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I need to find the volume of an object set with the following function:

$$x + y + z = 1$$

And all three axis.

So I converted the function into $z = -x - y + 1$, and it gave me kind of a clepsydra, crossing x,y plane in x = y = 1.

So the region seems to be the circle $x^{2}+y^{2}=1$.

However, changing x to r, and y to $\phi$ gives me wrong result - $\pi$, and it should be 1/6.

Is the region I've came up with correct?

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First of all, the region of interest here is a right tetrahedron, with a right triangle base of side length $1$ and height $1$, so the volume is

$$\frac13 \cdot \frac 12 (1) (1) = \frac16$$

The volume integral may be done by integrating over, say, $x$ first, then $y$, then $z$:

$$V = \int_0^1 dz \, \int_0^{1-z} dy \, \int_0^{1-y-z} dx $$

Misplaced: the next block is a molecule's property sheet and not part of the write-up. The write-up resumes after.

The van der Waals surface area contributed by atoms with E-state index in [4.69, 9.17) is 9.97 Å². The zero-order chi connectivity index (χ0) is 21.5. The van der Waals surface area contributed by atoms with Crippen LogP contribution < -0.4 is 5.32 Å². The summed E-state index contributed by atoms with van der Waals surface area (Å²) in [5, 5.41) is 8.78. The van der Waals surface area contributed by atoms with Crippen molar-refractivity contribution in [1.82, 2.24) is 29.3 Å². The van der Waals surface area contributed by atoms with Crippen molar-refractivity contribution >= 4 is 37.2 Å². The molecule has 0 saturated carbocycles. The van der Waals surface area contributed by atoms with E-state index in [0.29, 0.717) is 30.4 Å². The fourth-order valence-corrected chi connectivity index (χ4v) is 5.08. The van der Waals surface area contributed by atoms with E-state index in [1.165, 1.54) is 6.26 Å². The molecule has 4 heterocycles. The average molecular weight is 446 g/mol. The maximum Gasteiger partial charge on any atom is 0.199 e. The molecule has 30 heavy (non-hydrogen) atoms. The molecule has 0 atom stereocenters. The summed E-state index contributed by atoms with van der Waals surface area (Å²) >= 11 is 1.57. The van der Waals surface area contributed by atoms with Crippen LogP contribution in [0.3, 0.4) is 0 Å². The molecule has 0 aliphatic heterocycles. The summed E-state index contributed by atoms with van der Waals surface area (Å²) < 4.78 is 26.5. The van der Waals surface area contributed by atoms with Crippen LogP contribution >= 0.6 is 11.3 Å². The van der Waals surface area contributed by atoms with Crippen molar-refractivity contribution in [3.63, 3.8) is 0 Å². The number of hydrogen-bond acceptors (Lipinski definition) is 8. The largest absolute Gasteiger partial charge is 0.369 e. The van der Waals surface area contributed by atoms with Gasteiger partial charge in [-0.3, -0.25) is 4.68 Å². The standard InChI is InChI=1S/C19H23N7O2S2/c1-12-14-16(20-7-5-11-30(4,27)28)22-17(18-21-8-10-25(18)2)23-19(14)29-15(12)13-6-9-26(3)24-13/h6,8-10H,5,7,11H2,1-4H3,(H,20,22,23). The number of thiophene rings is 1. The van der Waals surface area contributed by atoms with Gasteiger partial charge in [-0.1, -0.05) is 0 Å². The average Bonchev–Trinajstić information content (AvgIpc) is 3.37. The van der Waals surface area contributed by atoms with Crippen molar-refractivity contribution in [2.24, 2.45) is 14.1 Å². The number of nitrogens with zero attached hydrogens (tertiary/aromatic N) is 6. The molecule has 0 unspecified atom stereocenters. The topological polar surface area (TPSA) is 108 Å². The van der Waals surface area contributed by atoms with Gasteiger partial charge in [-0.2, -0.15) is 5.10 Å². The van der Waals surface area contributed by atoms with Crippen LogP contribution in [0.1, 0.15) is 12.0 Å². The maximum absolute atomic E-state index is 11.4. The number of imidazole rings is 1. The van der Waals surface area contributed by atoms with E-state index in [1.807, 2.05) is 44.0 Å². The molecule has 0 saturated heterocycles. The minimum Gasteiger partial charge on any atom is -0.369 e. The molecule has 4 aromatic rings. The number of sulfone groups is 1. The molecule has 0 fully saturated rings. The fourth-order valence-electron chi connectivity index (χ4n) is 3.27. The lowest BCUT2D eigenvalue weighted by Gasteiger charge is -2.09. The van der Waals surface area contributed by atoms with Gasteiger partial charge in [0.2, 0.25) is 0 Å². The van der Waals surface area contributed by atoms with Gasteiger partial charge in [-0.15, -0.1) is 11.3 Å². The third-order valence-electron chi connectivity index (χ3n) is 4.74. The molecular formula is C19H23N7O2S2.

Doing the innermost integral:

$$V = \int_0^1 dz \, \int_0^{1-z} dy \, (1-y-z) = \int_0^1 dz \, \left [(1-z)^2 - \frac12 (1-z)^2 \right ] = \frac12 \int_0^1 dz \, (1-z)^2$$

Doing the final integral,

$$V = \frac12 \cdot \frac13 \cdot 1 = \frac16$$

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The region is not a clepsydra, it's a (non-regular) tetrahedron.

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Your region is incorrect (and I'm not sure how you got it).

It seems that you wish to find the volume of the region bounded by the plane $x+y+z=1$ and the planes $x=0,y=0,z=0.$ The upper boundary surface is $z=1-x-y,$ and the lower boundary surface is $z=0$. "Collapsing" everything to a region in the $xy$-plane, we see that the upper boundary curve is $y=1-x$ and the lower boundary curve is $y=0$. "Collapsing" everything to an interval on the $x$-axis, we see that the upper boundary value is $x=1$ and the lower boundary value is $x=0.$ What you're looking at, then, is $$\int_0^1\int_0^{1-x}\int_0^{1-x-y}\,dz\,dy\,dx.$$ Can you evaluate that?

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The object formed by the intersection of a plane with the axes is simply a pyramid, not a circle. The volume is indeed $1/6$, since like any other cone, the volume is equal to: $$V = \frac{1}{3} B\cdot H$$ Where $B$ is the base area (half of a square $=1/2$), and $H$ is the height which is one.

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